Collisions of electrons with matter causing ionization are among the most fundamental processes in collision physics. The knowledge of cross sections for electron-impact ionization is of basic importance to our understanding of collision physics and critical to many applications such as low-temperature processing plasmas, fusion edge plasmas, gas discharges, planetary, stellar, and cometary atmospheres, radiation chemistry, mass spectrometry, and chemical analysis. While much progress has been made in the experimental determination of cross sections for atomic and molecular targets, rigorous quantum mechanical calculations of ionization cross sections are scarce and exist only for some simple atoms in their electronic ground state. The need to incorporate ionization cross sections for these targets in modeling codes in many applications has stimulated a renewed interest in the use of less rigorous approaches to the calculation of ionization cross section ranging from simplistic additivity rules to semirigorous methods that incorporate aspects of established collision theories and some quantum mechanically calculated target properties. Here we present a review of the status of calculations of absolute electron-impact ionization cross sections using the Deutsch-Märk (DM) formalism for a variety of targets ranging from ground-state atoms to atoms in excited states to molecules, free radicals and clusters, and to positive and negative ions. The main emphasis is on demonstrating the versatility of the DM formalism as its range of applicability has been extended over the years, both in terms of range of impact energies covered and range of target species studied. Extensive comparisons will be made with available experimental data and, to the extent possible, with results from other cross-section calculations to demonstrate the accuracy, reliability, and predictive potential of the DM formalism.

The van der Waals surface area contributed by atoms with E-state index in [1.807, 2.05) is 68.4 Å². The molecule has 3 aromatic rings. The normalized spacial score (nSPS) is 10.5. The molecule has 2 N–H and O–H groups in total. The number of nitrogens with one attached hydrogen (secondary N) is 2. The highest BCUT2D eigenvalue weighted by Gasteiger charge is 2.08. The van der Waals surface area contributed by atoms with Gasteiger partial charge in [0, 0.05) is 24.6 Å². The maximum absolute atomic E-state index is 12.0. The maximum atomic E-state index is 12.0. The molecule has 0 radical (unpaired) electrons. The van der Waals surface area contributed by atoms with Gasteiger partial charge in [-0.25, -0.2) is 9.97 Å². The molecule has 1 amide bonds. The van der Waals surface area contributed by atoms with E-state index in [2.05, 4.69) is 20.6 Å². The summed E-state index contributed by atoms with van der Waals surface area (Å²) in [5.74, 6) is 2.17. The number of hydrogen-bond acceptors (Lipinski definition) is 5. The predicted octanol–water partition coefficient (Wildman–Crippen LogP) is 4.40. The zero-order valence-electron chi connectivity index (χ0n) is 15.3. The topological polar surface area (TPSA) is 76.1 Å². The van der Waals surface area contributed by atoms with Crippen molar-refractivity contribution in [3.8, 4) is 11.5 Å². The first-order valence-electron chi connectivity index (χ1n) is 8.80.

- Cross Sections
ASJC Scopus subject areas
- Statistical and Nonlinear Physics
- Electronic, Optical and Magnetic Materials